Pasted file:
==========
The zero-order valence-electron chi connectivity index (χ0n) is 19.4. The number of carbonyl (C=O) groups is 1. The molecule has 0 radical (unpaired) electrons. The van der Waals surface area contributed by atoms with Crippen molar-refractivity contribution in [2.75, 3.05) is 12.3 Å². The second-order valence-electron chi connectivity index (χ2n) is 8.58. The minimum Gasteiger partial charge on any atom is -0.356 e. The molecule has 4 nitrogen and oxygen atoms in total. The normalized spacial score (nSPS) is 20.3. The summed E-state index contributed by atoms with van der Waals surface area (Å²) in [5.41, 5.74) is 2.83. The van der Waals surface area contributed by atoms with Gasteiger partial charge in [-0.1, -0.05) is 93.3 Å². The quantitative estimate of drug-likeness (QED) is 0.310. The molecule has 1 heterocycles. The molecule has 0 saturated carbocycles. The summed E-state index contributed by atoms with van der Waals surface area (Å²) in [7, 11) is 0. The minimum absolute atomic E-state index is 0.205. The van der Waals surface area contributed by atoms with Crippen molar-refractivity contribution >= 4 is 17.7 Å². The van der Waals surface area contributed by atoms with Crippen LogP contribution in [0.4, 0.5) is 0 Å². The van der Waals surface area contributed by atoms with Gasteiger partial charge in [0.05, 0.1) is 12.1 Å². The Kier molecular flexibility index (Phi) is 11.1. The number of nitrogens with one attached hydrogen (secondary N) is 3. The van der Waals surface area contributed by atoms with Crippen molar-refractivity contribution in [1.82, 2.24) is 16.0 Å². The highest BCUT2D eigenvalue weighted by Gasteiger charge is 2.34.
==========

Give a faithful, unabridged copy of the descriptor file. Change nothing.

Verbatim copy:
The zero-order valence-electron chi connectivity index (χ0n) is 19.4. The number of carbonyl (C=O) groups is 1. The molecule has 0 radical (unpaired) electrons. The van der Waals surface area contributed by atoms with Crippen molar-refractivity contribution in [2.75, 3.05) is 12.3 Å². The second-order valence-electron chi connectivity index (χ2n) is 8.58. The minimum Gasteiger partial charge on any atom is -0.356 e. The molecule has 4 nitrogen and oxygen atoms in total. The normalized spacial score (nSPS) is 20.3. The summed E-state index contributed by atoms with van der Waals surface area (Å²) in [5.41, 5.74) is 2.83. The van der Waals surface area contributed by atoms with Gasteiger partial charge in [-0.1, -0.05) is 93.3 Å². The quantitative estimate of drug-likeness (QED) is 0.310. The molecule has 1 heterocycles. The molecule has 0 saturated carbocycles. The summed E-state index contributed by atoms with van der Waals surface area (Å²) in [7, 11) is 0. The minimum absolute atomic E-state index is 0.205. The van der Waals surface area contributed by atoms with Crippen molar-refractivity contribution >= 4 is 17.7 Å². The van der Waals surface area contributed by atoms with Crippen LogP contribution in [0.4, 0.5) is 0 Å². The van der Waals surface area contributed by atoms with Gasteiger partial charge in [0.05, 0.1) is 12.1 Å². The Kier molecular flexibility index (Phi) is 11.1. The number of nitrogens with one attached hydrogen (secondary N) is 3. The van der Waals surface area contributed by atoms with Crippen molar-refractivity contribution in [1.82, 2.24) is 16.0 Å². The highest BCUT2D eigenvalue weighted by Gasteiger charge is 2.34.